This disruption to levels of testosterone production could lead to hypogonadal symptoms, a condition where the body’s sex glands don’t produce hormones, and can potentially cause erectile dysfunction.
Mental health concerns can often influence sexual desire in men and there can be a strong connection between erectile dysfunction and mental health concerns, as a 2015 study found.
Poor sleep or a lack of sleep can also lead to relationship issues, which can then affect sexual health and sexual activities with your partner. A lack of sleep can heighten stress and cause conflict with a partner.
Another way a lack of sleep and ED are connected? Work schedule.
Working non-standard hours or night shifts can throw your circadian rhythm — the body’s internal clock that carries out essential functions — out of alignment and interferes with bodily functions, like sexual function and erectile dysfunction.
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Now that we’ve determined that sleep, or lack thereof, can affect erectile function, let’s talk about the ways to right the ship.
Since a lack of sleep and ED are connected, improving both can help your sexual health and overall well-being.
Improving your sleep can start with talking to your healthcare provider. Diagnosing and properly treating sleep disorders like sleep apnea can help improve sleep and therefore, may improve your sex life.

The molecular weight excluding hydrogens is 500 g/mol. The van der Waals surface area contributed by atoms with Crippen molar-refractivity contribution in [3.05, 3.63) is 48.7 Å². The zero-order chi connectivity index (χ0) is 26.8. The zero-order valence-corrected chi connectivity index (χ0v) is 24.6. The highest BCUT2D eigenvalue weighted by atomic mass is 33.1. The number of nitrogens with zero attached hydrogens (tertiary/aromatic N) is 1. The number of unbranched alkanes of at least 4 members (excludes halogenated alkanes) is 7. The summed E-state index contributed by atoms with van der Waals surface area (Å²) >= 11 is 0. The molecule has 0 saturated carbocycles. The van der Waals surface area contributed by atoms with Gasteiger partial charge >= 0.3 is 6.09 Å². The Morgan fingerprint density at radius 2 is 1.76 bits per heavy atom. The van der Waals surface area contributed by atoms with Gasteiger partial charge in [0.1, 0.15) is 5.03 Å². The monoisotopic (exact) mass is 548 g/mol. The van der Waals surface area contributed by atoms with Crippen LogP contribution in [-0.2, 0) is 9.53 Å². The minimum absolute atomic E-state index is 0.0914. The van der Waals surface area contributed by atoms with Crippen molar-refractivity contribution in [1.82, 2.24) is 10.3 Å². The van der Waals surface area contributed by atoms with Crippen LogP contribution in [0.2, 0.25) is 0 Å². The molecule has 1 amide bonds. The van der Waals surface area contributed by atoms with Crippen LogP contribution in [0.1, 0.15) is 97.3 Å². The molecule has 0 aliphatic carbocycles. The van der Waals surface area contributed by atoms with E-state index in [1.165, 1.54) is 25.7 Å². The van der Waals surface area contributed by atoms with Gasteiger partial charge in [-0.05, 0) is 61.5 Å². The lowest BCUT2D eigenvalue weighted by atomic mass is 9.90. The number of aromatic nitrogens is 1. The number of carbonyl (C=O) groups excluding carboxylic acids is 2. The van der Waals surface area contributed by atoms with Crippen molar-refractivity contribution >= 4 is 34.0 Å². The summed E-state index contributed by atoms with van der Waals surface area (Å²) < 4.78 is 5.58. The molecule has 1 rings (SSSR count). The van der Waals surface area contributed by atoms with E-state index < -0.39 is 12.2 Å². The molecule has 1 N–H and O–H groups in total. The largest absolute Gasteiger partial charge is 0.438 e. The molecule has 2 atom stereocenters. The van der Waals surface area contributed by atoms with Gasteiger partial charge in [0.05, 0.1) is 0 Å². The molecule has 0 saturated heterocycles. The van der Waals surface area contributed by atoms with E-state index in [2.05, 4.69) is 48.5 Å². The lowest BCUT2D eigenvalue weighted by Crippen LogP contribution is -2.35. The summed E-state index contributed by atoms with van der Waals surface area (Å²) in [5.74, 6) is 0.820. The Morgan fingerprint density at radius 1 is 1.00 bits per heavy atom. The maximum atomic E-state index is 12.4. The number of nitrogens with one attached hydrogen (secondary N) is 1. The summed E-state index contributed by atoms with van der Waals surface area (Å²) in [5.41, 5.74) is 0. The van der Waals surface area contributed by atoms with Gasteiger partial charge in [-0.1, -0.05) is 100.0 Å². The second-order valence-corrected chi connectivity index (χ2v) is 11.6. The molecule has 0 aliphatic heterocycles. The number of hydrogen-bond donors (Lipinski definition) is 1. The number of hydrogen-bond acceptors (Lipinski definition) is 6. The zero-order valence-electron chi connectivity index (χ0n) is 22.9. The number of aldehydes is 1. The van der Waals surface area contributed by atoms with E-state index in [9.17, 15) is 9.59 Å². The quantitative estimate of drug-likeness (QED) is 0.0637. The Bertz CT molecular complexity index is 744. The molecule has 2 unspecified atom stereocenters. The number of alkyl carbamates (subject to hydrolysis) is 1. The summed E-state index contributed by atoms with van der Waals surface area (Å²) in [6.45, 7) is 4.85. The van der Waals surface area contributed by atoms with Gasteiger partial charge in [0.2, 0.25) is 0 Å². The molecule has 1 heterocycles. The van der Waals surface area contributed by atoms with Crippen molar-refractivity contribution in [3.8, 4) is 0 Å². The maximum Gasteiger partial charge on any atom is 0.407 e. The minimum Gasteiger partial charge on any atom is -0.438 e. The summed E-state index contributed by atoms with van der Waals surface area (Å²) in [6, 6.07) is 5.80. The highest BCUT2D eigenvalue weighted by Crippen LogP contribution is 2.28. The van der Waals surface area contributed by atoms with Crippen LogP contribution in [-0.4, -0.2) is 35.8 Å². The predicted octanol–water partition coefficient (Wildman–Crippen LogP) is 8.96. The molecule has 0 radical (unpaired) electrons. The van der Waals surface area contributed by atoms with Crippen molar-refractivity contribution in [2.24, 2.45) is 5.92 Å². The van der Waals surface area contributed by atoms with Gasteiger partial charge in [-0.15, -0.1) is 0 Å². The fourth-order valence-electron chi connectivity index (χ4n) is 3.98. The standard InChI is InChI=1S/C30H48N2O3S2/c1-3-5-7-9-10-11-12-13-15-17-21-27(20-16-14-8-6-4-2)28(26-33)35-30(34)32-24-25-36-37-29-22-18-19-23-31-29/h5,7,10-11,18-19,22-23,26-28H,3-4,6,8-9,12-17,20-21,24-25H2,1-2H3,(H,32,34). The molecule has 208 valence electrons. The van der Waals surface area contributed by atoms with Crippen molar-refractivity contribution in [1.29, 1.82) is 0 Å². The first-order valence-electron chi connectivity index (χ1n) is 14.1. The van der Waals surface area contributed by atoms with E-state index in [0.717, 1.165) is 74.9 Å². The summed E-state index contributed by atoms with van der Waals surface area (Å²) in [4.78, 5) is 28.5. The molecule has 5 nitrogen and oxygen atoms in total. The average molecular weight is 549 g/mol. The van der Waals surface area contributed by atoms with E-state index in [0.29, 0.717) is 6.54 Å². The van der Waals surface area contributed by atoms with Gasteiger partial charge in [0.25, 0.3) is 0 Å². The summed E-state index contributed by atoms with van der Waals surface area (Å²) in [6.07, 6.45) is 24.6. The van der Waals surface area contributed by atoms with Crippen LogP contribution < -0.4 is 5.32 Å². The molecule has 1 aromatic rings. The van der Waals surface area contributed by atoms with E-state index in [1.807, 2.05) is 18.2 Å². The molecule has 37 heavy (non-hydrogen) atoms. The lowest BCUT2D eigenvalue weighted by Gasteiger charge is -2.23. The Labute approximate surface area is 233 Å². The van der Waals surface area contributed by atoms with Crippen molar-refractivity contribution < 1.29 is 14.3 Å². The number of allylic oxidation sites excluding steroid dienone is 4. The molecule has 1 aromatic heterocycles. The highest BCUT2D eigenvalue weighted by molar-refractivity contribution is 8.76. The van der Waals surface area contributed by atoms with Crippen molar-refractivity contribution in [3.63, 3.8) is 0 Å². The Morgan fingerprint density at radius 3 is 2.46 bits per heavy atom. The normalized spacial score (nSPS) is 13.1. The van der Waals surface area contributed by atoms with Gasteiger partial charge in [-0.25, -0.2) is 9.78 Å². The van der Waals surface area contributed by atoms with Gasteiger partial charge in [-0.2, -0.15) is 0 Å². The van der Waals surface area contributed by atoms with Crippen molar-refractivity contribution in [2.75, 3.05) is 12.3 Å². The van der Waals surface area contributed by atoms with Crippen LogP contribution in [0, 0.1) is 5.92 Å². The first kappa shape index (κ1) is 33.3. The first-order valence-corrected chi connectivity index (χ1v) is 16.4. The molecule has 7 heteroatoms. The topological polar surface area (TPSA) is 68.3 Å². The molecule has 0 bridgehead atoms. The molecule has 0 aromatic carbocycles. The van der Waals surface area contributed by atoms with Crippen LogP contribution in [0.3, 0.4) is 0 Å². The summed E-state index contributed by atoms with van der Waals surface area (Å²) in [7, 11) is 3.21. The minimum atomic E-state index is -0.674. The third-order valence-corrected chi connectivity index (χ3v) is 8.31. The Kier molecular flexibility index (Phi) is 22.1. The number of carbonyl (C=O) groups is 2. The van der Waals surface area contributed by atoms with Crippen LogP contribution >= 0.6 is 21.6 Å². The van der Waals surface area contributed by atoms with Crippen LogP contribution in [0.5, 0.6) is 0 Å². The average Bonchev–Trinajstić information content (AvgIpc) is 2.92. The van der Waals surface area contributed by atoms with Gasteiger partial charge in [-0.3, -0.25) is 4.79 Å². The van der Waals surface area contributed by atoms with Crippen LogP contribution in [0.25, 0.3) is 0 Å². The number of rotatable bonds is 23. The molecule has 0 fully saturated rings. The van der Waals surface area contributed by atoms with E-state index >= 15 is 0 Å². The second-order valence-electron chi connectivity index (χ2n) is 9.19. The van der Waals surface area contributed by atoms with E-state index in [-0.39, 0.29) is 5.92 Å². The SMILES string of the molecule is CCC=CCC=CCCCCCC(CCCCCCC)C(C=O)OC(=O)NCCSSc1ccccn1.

We mention sleep apnea specifically because in one randomized trial, using a consistent treatment plan for sleep apnea reduced erectile dysfunction in men. But that’s just one of many examples.
Sleep hygiene — or good sleep habits — is also important for getting quality sleep. Going to sleep and waking up at the same time every day, making sure the room is dark and quiet, getting exercise during the day and removing screens from the room can all help improve sleep.
For long-term insomnia, your healthcare provider may recommend cognitive-behavioral therapy for insomnia (CBT-I). CBT-I can help you overcome the underlying cause of your sleep problems by identifying thoughts and behaviors that worsen sleep problems and replacing them with habits that promote sound sleep.
If sleep deprivation isn’t the cause of your erectile dysfunction, there are other treatment options.
Therapy is another treatment option for ED and can also be beneficial if you struggle with a sleep disorder or mental health condition like depression or anxiety.
Can lack of sleep cause erectile dysfunction? Yes.
There are many links between lack of sleep and ED. From worsening mental health issues to impacting testosterone levels and more, a lack of sleep can affect your sex life and sexual performance.
There are also many ways you can manage sleep deprivation and treat erectile dysfunction. From getting better rest and sticking to a better bedtime routine, to seeing a healthcare provider and learning more about erectile dysfunction medications, this is a problem that has plenty of possible solutions.
Kate Hagerty is a board-certified Family Nurse Practitioner with over a decade of healthcare experience. She has worked in critical care, community health, and as a retail health provider.